We’ll see if that’s the case with Philadelphia. Given that two Mets have thrown at the heads of their hitters so far this season, it’d be shocking if we don’t see some sort of response … maybe as soon as tonight.
This season has already given us one of the great minor league troll jobs in recent memory, and it wasn’t even directed at a specific player or team:
Here's one we're very excited about: Beginning Opening Night, fans can pick our opponents' walk-up music. $5 ensures the song will be assigned to a random player, while $10 allows fans to pick a specific player in the lineup. All proceeds benefit the Anchor Fund, the Ports 501c3. pic.twitter.com/CuSY0T9QyC
On Monday, we got another, when the Lehigh Valley IronPigs—the Triple-A affiliate of the Philadelphia Phillies—hit Jacob Rhame where it hurt.
Rhame, of course, was recently featured in these pages for his role in a kerfuffle with Philadelphia’s Rhys Hoskins, which started with Rhame’s head-high fastball and ended with Hoskins blasting a homer against him, then taking a trip around the bases so slow that it made Bengie Molina look like Tim Raines. (Actually, it ended when Rhame was suspended for two games, then sent to the minor leagues. But still.)
Rhame, now with the Syracuse Mets, was called into Monday’s game against Lehigh Valley during the sixth inning, and as he warmed up, the IronPigs’ video board showed a clip not only of Hoskins’ homer, but of his ensuing 34-second trot. Syracuse.com takes it from there:
IronPigs president and general manager Kurt Landes came into the visiting manager’s office and got an earful from Mets manager Tony DeFrancesco after the game. DeFrancesco told Landes the team was upset with the stunt, because whatever happened between the New York Mets and Philadelphia Phillies last week at Citi Field had nothing to do with what transpired on a field in Allentown, Pa., the following week.
Hitting coach Joel Chimelis said someone needed to be held accountable for showing the video. Landes apologized and said he was unaware the video was going to be shown.
Rhame and DeFranceso did not want to talk about the incident after the game.
In the big-league version, Hoskins punished his assailant with success, by homering off of him. The Mets’ minor-league counterparts did similarly, returning from a one-run deficit for a 7-4 victory, then beating the IronPigs again on Tuesday, 18-5, and Wednesday, 8-2, the latter victory vaulting them into first place. That makes a cumulative 30-7 score since the video was shown.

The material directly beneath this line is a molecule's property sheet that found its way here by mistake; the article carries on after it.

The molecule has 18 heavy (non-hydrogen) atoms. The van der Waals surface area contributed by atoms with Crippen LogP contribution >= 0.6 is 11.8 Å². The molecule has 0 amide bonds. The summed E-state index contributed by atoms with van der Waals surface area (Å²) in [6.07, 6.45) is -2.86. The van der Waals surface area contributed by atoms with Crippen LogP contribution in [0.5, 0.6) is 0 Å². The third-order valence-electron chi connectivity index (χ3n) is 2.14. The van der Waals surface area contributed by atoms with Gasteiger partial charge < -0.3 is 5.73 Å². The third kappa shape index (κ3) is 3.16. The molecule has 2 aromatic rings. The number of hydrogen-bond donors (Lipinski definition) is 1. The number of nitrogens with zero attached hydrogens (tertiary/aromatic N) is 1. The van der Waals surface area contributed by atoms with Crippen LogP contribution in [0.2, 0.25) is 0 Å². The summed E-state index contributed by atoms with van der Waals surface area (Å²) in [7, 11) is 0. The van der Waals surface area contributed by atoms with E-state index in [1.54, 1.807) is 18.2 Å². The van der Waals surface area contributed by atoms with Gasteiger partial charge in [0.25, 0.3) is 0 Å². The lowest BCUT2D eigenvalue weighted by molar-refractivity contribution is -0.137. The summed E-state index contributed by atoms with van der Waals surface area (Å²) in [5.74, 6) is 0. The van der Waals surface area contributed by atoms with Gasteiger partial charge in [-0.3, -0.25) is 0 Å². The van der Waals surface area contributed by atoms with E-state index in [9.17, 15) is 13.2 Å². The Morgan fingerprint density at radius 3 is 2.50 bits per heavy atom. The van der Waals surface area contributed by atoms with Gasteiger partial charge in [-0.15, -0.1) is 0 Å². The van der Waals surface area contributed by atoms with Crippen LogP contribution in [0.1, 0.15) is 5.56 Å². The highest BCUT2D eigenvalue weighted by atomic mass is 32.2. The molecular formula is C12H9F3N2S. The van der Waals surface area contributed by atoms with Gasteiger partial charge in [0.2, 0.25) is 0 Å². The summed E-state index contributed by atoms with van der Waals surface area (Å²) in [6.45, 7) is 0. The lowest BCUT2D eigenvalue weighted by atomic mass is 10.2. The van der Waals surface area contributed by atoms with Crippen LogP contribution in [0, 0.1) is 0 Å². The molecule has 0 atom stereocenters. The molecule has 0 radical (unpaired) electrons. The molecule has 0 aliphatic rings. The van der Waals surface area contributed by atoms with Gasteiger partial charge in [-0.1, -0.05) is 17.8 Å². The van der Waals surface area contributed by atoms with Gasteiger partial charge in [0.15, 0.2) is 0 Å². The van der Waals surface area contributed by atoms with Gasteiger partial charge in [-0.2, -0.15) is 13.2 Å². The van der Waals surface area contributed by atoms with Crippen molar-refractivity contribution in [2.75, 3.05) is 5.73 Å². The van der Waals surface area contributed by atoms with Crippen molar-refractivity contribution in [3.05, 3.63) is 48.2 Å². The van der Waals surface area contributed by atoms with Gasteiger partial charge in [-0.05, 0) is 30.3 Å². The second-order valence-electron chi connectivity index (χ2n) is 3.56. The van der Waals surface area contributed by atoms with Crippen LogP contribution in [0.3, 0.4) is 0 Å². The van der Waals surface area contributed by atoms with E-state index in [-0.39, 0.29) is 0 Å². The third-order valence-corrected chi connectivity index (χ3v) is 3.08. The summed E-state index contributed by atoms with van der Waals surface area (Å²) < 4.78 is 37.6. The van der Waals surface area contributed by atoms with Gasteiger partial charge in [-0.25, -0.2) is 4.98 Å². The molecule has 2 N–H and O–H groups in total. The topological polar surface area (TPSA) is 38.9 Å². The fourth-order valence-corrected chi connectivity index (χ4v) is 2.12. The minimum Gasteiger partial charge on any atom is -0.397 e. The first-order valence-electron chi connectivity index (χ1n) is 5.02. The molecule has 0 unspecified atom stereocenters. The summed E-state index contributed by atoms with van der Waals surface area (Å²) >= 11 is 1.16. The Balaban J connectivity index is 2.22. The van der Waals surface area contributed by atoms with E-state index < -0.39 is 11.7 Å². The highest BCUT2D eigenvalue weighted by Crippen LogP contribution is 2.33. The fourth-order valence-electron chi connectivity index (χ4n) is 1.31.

“They didn’t respect (us), not only the pitcher, they don’t respect us as a team,” said Syracuse outfielder Carlos Gomez (who’s been at the center of an abundance of unwritten-rules related dustups himself) in the Syracuse.com report. “They should not have played that video. We’re all professionals here.”
Did the IronPigs learn their lesson when it comes to trolling the Mets? The IronPigs did not learn their lesson:
Normally we don't do this, but we've been getting a lot of questions about the Mets' lineup.
It’d be easy to think that the Mets threw at Rhys Hoskins on Tuesday in response to the passel of New York hitters—five in five games, including two a day earlier—drilled by the Phillies over the early part of the season. As is frequently the way with these kinds of things, however, there’s more to the story. There was another trigger, too, far more central to baseball’s unwritten rules.
It happened during the sixth inning of Tuesday night’s game, with the Mets leading, 8-0—the kind of score that mandates its own unwritten rules about piling on. The idea, of course, has to do with restraint from embarrassing an opponent you’re already beating soundly.
There has always been debate about how big a lead is sufficient to take one’s foot off the gas, and at what point in the game it should happen. The Mets clearly felt that eight runs in the sixth was within those boundaries. As such, after J.T. Realmuto singled to center with one out, New York first baseman Pete Alonso opted against holding him on as a matter of professional courtesy. At that point in the game, the Mets were gearing toward ending things as quickly as possible, letting players on both teams get home to regroup and go at it again fresh the following day. Positioning Alonso in the hole, where he could cover more ground, was a step in that direction. The expectation was that the Phillies would not take advantage.
Realmuto took off on the first pitch.
This, according to some in the New York dugout, flew against the code. It’s an interesting dynamic, this idea of not pressing the issue. The impetus is pure—respect for an opponent who’s having a bad day—but its execution can sometimes be confusing. What if the Phillies disagreed that the sixth inning was too early to give up their running game? What if the 12 outs remaining seemed like a reasonable number with which to stage a rally or two? With guys like Hoskins and Bryce Harper in the lineup, scoring batches of runs was not out of the question.